The Rincón BWTF has conducted their first sampling run at area beaches which fortunately all came back relatively clean with low levels of the fecal indicator bacteria enterococcus.  You can view their results here.

Volunteer collecting a water sample at Steps Beach in the Tres Palmas Marine Reserve

They have also started testing many of the freshwater streams, springs and sources of drinking water throughout their community.  They are testing freshwater for e. coli to understand which sources of water have been contaminated with human or animal sources of fecal pollution and if they are safe for human contact or drinking.  A website is under development to post and store this information, in the meantime, the Chapter is sharing their results through Facebook and on community message boards.  Initial testing of a freshwater spring located close to an intermediate school in Steve’s neighborhood revealed extremely high bacteria levels that even exceeded the max bacteria level that our tests can measure - off the charts literally. In follow up  Steve is arranging for the health center staff to hold their first water quality workshop with chlorine pill distribution and demos on how to use water filters at this school.  This is why this water quality monitoring effort is so critical, Rincón’s BWTF is out in the community performing these test to protect public health and to identify the most critical and sensitive communities to prioritize distribution of water filters and education.

Bacteria lighting up contaminated water samples drawn from drinking water wells.

Bacteria testing for both marine and freshwater is being performed with EPA-approved IDEXX methodology, and the Chapter is also testing out the usefulness of other lower tech tests that do not require electricity to provide valuable water safety information.  Field visits with relief convoys into the mountainous interior areas reveal that storm damage is much more severe there, and restoring of electricity and potable water will require many months for remote barrios.  The chapter is developing a suite of simple test methods and protocols that will permit these communities to conduct basic water quality analysis of their drinking water sources (which, in most cases, has never be tested before) until EPA-level testing is possible, when transportation and communication improves.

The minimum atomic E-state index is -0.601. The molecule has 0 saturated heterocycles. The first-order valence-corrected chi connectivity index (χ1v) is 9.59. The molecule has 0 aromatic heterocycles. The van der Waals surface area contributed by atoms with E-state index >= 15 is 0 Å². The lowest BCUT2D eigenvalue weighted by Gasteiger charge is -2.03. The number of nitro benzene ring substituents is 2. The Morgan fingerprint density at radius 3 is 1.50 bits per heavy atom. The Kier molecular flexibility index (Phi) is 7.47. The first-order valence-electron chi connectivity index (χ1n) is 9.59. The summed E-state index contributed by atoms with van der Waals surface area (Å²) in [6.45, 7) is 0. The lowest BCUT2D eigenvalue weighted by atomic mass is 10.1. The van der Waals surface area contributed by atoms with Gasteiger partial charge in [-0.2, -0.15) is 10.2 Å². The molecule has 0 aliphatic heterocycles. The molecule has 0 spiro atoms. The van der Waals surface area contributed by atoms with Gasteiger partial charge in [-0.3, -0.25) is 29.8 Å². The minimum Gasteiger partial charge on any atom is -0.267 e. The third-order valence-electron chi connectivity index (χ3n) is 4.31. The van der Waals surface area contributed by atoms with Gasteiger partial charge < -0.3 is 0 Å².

While field conditions remain very challenging for the water quality team, the support that the Rincón BWTF has already received throughout the Surfrider network has been encouraging.  IDEXX, the company that manufactures the bacteria tests, have graciously donated enough supplies to conduct 400 water tests!  We’ve also started receiving support from private donors and other Surfrider chapters that want to chip in to help pay for water testing supplies for the Rincón BWTF.  

Surfrider has also collected a lot of good information on organizations that are providing humanitarian relief through the post-storm recovery period.  If you’d like to contribute, please refer to this blog post:  Hurricane Relief Support Recovery Efforts. 

Our hearts and thoughts are with you Puerto Rico!